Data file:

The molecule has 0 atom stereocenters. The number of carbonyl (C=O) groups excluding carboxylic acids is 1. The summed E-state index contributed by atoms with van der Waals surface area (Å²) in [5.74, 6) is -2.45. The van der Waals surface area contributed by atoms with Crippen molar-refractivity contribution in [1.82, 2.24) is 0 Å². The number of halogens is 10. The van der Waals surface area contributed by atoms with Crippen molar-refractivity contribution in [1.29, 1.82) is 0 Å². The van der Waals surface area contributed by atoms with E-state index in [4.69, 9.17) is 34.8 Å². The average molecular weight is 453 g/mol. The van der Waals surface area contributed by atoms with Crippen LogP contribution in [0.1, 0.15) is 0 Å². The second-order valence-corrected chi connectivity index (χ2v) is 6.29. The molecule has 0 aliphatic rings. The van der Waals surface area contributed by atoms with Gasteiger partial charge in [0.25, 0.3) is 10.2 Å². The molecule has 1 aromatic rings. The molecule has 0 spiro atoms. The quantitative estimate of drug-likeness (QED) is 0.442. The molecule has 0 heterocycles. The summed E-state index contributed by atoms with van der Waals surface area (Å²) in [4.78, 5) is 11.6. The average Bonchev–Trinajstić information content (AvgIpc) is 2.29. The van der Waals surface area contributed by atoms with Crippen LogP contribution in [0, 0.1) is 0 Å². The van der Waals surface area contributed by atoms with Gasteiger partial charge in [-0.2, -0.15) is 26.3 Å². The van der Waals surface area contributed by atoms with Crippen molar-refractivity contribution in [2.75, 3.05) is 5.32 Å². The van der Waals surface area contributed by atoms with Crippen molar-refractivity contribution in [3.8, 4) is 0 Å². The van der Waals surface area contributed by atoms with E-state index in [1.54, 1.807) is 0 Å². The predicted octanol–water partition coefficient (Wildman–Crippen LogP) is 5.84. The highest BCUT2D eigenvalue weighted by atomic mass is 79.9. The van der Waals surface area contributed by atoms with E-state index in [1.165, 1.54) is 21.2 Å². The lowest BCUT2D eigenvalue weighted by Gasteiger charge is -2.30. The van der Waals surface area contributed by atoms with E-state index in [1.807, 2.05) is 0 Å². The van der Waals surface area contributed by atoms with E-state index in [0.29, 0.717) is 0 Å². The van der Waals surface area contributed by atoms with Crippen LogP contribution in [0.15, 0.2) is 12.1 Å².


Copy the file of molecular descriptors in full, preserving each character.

The molecule has 0 atom stereocenters. The number of carbonyl (C=O) groups excluding carboxylic acids is 1. The summed E-state index contributed by atoms with van der Waals surface area (Å²) in [5.74, 6) is -2.45. The van der Waals surface area contributed by atoms with Crippen molar-refractivity contribution in [1.82, 2.24) is 0 Å². The number of halogens is 10. The van der Waals surface area contributed by atoms with Crippen molar-refractivity contribution in [1.29, 1.82) is 0 Å². The van der Waals surface area contributed by atoms with E-state index in [4.69, 9.17) is 34.8 Å². The average molecular weight is 453 g/mol. The van der Waals surface area contributed by atoms with Crippen LogP contribution in [0.1, 0.15) is 0 Å². The second-order valence-corrected chi connectivity index (χ2v) is 6.29. The molecule has 0 aliphatic rings. The van der Waals surface area contributed by atoms with Gasteiger partial charge in [0.25, 0.3) is 10.2 Å². The molecule has 1 aromatic rings. The molecule has 0 spiro atoms. The quantitative estimate of drug-likeness (QED) is 0.442. The molecule has 0 heterocycles. The summed E-state index contributed by atoms with van der Waals surface area (Å²) in [4.78, 5) is 11.6. The average Bonchev–Trinajstić information content (AvgIpc) is 2.29. The van der Waals surface area contributed by atoms with Crippen LogP contribution in [0, 0.1) is 0 Å². The van der Waals surface area contributed by atoms with Gasteiger partial charge in [-0.2, -0.15) is 26.3 Å². The van der Waals surface area contributed by atoms with Crippen molar-refractivity contribution in [2.75, 3.05) is 5.32 Å². The van der Waals surface area contributed by atoms with Crippen molar-refractivity contribution in [3.8, 4) is 0 Å². The van der Waals surface area contributed by atoms with E-state index in [1.54, 1.807) is 0 Å². The predicted octanol–water partition coefficient (Wildman–Crippen LogP) is 5.84. The highest BCUT2D eigenvalue weighted by atomic mass is 79.9. The van der Waals surface area contributed by atoms with E-state index in [1.165, 1.54) is 21.2 Å². The lowest BCUT2D eigenvalue weighted by Gasteiger charge is -2.30. The van der Waals surface area contributed by atoms with E-state index in [1.807, 2.05) is 0 Å². The van der Waals surface area contributed by atoms with E-state index in [0.29, 0.717) is 0 Å². The van der Waals surface area contributed by atoms with Crippen LogP contribution in [0.15, 0.2) is 12.1 Å².